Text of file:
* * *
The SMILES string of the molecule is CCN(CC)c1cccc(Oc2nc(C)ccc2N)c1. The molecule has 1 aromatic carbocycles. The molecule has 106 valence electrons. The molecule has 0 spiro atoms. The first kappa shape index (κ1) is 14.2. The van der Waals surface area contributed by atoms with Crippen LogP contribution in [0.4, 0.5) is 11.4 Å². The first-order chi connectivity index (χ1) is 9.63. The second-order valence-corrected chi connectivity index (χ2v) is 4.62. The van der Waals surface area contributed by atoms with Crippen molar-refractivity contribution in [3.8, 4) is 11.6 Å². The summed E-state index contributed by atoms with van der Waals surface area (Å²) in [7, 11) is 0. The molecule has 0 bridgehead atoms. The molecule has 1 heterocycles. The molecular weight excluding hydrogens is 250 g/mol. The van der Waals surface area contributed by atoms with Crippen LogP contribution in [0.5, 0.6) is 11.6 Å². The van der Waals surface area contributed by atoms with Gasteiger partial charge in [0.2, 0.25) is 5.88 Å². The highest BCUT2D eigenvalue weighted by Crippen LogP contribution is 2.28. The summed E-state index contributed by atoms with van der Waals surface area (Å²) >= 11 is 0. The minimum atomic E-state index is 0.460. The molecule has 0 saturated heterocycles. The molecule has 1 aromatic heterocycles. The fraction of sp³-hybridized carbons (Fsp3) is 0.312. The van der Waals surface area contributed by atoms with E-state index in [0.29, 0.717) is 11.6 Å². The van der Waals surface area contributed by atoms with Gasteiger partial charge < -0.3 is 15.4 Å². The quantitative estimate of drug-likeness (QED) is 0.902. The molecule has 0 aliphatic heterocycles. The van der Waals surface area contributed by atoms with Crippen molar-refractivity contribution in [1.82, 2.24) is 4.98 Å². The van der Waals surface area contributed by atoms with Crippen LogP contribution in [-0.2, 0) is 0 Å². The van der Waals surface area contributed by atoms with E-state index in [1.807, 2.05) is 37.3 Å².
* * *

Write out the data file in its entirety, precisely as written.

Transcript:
The SMILES string of the molecule is CCN(CC)c1cccc(Oc2nc(C)ccc2N)c1. The molecule has 1 aromatic carbocycles. The molecule has 106 valence electrons. The molecule has 0 spiro atoms. The first kappa shape index (κ1) is 14.2. The van der Waals surface area contributed by atoms with Crippen LogP contribution in [0.4, 0.5) is 11.4 Å². The first-order chi connectivity index (χ1) is 9.63. The second-order valence-corrected chi connectivity index (χ2v) is 4.62. The van der Waals surface area contributed by atoms with Crippen molar-refractivity contribution in [3.8, 4) is 11.6 Å². The summed E-state index contributed by atoms with van der Waals surface area (Å²) in [7, 11) is 0. The molecule has 0 bridgehead atoms. The molecule has 1 heterocycles. The molecular weight excluding hydrogens is 250 g/mol. The van der Waals surface area contributed by atoms with Crippen LogP contribution in [0.5, 0.6) is 11.6 Å². The van der Waals surface area contributed by atoms with Gasteiger partial charge in [0.2, 0.25) is 5.88 Å². The highest BCUT2D eigenvalue weighted by Crippen LogP contribution is 2.28. The summed E-state index contributed by atoms with van der Waals surface area (Å²) >= 11 is 0. The minimum atomic E-state index is 0.460. The molecule has 0 saturated heterocycles. The molecule has 1 aromatic heterocycles. The fraction of sp³-hybridized carbons (Fsp3) is 0.312. The van der Waals surface area contributed by atoms with E-state index in [0.29, 0.717) is 11.6 Å². The van der Waals surface area contributed by atoms with Gasteiger partial charge < -0.3 is 15.4 Å². The quantitative estimate of drug-likeness (QED) is 0.902. The molecule has 0 aliphatic heterocycles. The van der Waals surface area contributed by atoms with Crippen molar-refractivity contribution in [1.82, 2.24) is 4.98 Å². The van der Waals surface area contributed by atoms with Crippen LogP contribution in [-0.2, 0) is 0 Å². The van der Waals surface area contributed by atoms with E-state index in [1.807, 2.05) is 37.3 Å².